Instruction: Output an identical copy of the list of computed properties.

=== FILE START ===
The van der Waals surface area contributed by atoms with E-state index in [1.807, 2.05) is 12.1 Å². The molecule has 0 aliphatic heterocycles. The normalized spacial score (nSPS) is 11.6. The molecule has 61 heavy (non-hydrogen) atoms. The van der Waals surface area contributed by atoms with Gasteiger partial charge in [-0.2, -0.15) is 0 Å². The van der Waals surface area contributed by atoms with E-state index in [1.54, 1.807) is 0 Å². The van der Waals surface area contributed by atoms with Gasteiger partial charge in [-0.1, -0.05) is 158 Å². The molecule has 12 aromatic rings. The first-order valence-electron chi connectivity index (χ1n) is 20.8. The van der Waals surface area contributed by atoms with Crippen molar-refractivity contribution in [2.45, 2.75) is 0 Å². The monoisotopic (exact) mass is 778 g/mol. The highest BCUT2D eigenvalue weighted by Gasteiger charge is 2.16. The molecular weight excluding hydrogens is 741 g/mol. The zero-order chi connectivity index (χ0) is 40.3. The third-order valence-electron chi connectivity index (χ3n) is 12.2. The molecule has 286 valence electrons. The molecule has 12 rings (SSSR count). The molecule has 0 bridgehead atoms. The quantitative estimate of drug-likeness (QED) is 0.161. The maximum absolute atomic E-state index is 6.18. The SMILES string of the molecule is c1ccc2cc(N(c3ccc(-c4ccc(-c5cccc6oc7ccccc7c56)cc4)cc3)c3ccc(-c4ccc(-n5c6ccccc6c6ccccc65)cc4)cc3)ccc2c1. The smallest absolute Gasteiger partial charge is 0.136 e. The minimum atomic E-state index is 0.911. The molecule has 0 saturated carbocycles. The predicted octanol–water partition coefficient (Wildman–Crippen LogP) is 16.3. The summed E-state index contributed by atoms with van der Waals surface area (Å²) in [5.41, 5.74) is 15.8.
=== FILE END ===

The van der Waals surface area contributed by atoms with E-state index in [1.807, 2.05) is 12.1 Å². The molecule has 0 aliphatic heterocycles. The normalized spacial score (nSPS) is 11.6. The molecule has 61 heavy (non-hydrogen) atoms. The van der Waals surface area contributed by atoms with Gasteiger partial charge in [-0.2, -0.15) is 0 Å². The van der Waals surface area contributed by atoms with E-state index in [1.54, 1.807) is 0 Å². The van der Waals surface area contributed by atoms with Gasteiger partial charge in [-0.1, -0.05) is 158 Å². The molecule has 12 aromatic rings. The first-order valence-electron chi connectivity index (χ1n) is 20.8. The van der Waals surface area contributed by atoms with Crippen molar-refractivity contribution in [2.45, 2.75) is 0 Å². The monoisotopic (exact) mass is 778 g/mol. The highest BCUT2D eigenvalue weighted by Gasteiger charge is 2.16. The molecular weight excluding hydrogens is 741 g/mol. The zero-order chi connectivity index (χ0) is 40.3. The third-order valence-electron chi connectivity index (χ3n) is 12.2. The molecule has 286 valence electrons. The molecule has 12 rings (SSSR count). The molecule has 0 bridgehead atoms. The quantitative estimate of drug-likeness (QED) is 0.161. The maximum absolute atomic E-state index is 6.18. The SMILES string of the molecule is c1ccc2cc(N(c3ccc(-c4ccc(-c5cccc6oc7ccccc7c56)cc4)cc3)c3ccc(-c4ccc(-n5c6ccccc6c6ccccc65)cc4)cc3)ccc2c1. The smallest absolute Gasteiger partial charge is 0.136 e. The minimum atomic E-state index is 0.911. The molecule has 0 saturated carbocycles. The predicted octanol–water partition coefficient (Wildman–Crippen LogP) is 16.3. The summed E-state index contributed by atoms with van der Waals surface area (Å²) in [5.41, 5.74) is 15.8.